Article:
So I hope all 3 of my followers are okay with the way I write today, in the hopes that I can vent, or rant as I've called it in the past, yet hopefully not offend anyone with anything I may say, er, write. I know this blog is vague and obtuse, but I guess that's where we currently reside in our global society, where any opinion anyone may have that anybody else may disagree with is not welcomed. So, I choose to write in this way, so I won't offend anyone with my opinion concerning anything. Have a wonderful day, unless of course something bad happens to you or your loved ones, then I hope your day is not so wonderful.

Tuesday, August 10, 2010

Little Brother Living

I'm prepping for my first message as chaplain, and have been living within the 15th chapter of Luke. The story of the prodigal God is an amazing story, and so I thought I'd just share some of my thoughts from it over the next couple of weeks as I'm challenged by the text.

I'm sure many of you are aware of the implications of this text, so I will spare you all the details, but want to focus on the dangers inherent for me that I'm realizing from my reading and study. I see some of me in the text. This text is really about heart, what it is that motivates me.

Little bro living, if I can call it that, is more than a story about a very indulgent, irresponsible kid, because I find some of him in me.

I remember when my dad was first diagnosed with cancer, living with the reality that not only was his tumor inoperable, but his life wouldn't last more than a year, short of a miracle. We were all reeling from this news, and its in moments like these that people say all kinds of things, most of which we can shake our heads at; except this one.

A well-meaning person, at least that's what I'll call them for the sake of argument, went to visit my dad in the hospital. In the course of their conversation, they proceeded to tell my dad that the reason he contracted cancer, was because there was unconfessed sin in his life. Well, my dad didn't know how to respond. He took that persons name to the grave with him, telling me this story without revealng who that person was. Where do statements like that come from?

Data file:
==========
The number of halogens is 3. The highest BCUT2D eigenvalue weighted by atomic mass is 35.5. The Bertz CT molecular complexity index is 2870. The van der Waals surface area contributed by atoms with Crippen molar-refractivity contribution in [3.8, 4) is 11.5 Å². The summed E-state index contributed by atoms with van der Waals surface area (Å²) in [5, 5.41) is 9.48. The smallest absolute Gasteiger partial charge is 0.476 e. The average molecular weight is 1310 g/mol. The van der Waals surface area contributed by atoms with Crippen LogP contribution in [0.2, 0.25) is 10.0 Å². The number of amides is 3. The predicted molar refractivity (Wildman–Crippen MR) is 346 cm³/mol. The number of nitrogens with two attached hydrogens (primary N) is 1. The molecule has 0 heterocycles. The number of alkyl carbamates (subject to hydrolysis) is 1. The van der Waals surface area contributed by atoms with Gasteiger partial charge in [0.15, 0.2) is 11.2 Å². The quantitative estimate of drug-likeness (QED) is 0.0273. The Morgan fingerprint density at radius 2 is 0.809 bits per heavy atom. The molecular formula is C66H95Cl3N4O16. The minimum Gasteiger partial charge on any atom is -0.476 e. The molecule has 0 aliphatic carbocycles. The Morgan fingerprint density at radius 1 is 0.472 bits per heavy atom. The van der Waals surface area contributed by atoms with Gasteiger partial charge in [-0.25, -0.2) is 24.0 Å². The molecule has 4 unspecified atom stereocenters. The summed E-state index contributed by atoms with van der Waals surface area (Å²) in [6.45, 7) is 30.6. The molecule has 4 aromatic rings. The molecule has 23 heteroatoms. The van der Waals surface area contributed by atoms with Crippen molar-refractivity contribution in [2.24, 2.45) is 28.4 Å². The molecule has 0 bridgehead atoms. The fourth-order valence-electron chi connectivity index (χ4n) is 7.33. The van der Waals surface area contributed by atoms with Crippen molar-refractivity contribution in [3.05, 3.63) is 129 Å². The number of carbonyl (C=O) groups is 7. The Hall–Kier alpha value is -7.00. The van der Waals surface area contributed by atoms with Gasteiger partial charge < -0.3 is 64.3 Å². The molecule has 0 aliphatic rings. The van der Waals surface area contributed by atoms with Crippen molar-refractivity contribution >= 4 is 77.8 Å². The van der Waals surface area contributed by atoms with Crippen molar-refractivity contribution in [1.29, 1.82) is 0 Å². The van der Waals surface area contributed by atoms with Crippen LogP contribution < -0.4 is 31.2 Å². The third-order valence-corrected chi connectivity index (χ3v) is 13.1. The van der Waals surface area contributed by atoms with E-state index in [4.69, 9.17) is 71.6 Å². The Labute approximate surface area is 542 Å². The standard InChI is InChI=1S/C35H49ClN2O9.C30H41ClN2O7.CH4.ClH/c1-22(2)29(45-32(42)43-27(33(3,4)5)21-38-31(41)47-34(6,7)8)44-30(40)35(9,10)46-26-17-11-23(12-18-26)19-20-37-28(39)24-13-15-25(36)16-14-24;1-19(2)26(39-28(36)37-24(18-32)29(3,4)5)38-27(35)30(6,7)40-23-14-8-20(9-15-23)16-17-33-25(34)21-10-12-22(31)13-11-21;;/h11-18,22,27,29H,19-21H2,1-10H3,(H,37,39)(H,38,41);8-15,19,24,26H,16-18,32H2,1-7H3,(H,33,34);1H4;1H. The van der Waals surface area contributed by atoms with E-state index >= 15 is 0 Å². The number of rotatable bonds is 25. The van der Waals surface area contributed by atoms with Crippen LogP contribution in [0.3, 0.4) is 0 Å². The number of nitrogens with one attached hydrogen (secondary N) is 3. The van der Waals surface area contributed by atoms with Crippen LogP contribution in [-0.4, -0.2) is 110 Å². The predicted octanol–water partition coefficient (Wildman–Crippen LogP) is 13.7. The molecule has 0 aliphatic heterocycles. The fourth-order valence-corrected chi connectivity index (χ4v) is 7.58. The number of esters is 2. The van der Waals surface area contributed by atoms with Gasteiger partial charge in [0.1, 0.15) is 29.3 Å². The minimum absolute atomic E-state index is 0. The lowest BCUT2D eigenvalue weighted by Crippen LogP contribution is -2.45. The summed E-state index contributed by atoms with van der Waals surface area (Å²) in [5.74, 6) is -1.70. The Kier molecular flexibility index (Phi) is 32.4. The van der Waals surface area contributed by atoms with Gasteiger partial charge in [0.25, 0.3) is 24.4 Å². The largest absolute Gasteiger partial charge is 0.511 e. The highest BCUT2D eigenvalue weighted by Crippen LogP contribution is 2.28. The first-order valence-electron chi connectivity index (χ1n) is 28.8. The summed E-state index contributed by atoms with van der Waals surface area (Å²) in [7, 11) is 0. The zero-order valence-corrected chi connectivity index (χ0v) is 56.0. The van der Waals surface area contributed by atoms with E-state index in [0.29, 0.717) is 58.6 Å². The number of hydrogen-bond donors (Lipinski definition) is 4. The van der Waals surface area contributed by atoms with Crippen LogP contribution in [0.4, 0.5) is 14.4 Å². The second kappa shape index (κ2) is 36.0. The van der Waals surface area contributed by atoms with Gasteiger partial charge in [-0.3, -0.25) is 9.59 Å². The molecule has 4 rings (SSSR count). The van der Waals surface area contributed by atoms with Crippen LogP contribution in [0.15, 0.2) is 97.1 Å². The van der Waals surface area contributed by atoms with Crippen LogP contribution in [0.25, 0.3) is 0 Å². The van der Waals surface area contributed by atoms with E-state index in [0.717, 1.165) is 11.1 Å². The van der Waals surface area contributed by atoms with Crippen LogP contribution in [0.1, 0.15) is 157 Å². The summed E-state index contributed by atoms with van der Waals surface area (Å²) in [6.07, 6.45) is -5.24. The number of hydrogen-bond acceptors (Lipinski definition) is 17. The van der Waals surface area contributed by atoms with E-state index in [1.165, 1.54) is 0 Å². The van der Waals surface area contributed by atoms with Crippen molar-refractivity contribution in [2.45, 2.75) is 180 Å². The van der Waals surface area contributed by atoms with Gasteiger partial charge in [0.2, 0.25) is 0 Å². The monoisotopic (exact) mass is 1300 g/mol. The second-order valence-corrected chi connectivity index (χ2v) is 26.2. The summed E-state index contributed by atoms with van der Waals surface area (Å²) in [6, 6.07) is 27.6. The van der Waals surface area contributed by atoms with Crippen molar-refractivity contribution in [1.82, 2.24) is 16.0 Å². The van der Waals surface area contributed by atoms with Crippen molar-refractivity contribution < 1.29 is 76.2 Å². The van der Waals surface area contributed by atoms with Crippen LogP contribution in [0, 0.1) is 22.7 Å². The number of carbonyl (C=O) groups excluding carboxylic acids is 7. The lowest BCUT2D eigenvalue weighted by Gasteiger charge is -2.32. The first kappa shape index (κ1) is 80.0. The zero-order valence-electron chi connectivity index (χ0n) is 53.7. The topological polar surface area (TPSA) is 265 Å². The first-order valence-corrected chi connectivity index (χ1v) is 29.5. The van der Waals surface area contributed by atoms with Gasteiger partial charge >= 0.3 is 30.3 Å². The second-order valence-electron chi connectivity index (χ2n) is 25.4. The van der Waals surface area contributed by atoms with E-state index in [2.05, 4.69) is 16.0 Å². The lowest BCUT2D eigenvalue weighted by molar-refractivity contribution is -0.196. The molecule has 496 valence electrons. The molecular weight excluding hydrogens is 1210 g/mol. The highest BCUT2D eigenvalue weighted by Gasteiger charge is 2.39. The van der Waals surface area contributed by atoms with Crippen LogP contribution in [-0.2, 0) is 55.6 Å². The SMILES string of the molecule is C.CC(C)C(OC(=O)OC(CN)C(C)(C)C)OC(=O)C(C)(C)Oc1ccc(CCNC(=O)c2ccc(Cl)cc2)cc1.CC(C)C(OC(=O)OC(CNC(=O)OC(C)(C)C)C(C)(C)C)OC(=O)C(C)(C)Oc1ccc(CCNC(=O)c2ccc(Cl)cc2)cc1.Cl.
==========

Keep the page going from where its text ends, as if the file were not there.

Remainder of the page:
I want to call it a result of little bro living, from this perspective. Too often in the church, we base our faith on our experience; did it feel good, was it pleasureable, do I feel better or worse about myself, does this confirm the life I live. etc. I'm not talking about sensuality, as much as I'm talking about a form of emotionalism that has invaded our churches. Maybe it's behind some of the worship wars that we find ourselves in, or the reason we respond to some preaching the way we do. I find myself too often complaining because the music wasn't my worship language, or the preaching was less then desirable for me.

It even translates into our thinking that our life should be without pain, sorrow, and struggles. I must admit some anger when my dad wasn't healed of his cancer. Why are some people, and he wasn't. My dad didn't deserve this, but in reality, who does?

I've heard it said that if I pay my tithe, that God can be tested and will never leave me wanting anything. Oh really? Or I've based how real my faith is on what I feel. Or I've believed that if God wants me to do something, it would "feel" a certain way. I've also believed that if we are sick, it's indicative of another issue in our lives, because God certainly wouldn't allow us to be sick if all was well.

Really? The Elmer Gantry's are alive and well in the church today, and people still flock to them. Don't think so, watch some religious TV, and that will take care of that.

There is an old Saturday Night live skit now, at least two years, where the answer for every problem, was just to "fix it". I've joked about that with friends, but I think we have allowed that to become a part of our personal theology, where we think God is just the great "fixer" in the sky. He is there to make me feel good, to meet my every need, and if I don't feel good, to fix what doesn't feel good, so all is good again.

Little bro living.

I don't want my faith to be based just on what or how I feel. Maybe for Wesley, that's why scripture is primary, and experience is secondary. I certainly don't want to fall into the same trap the little brother does, thinking it's about me, my wants, my desires, and getting what feels right at the moment. I'm glad there is another way.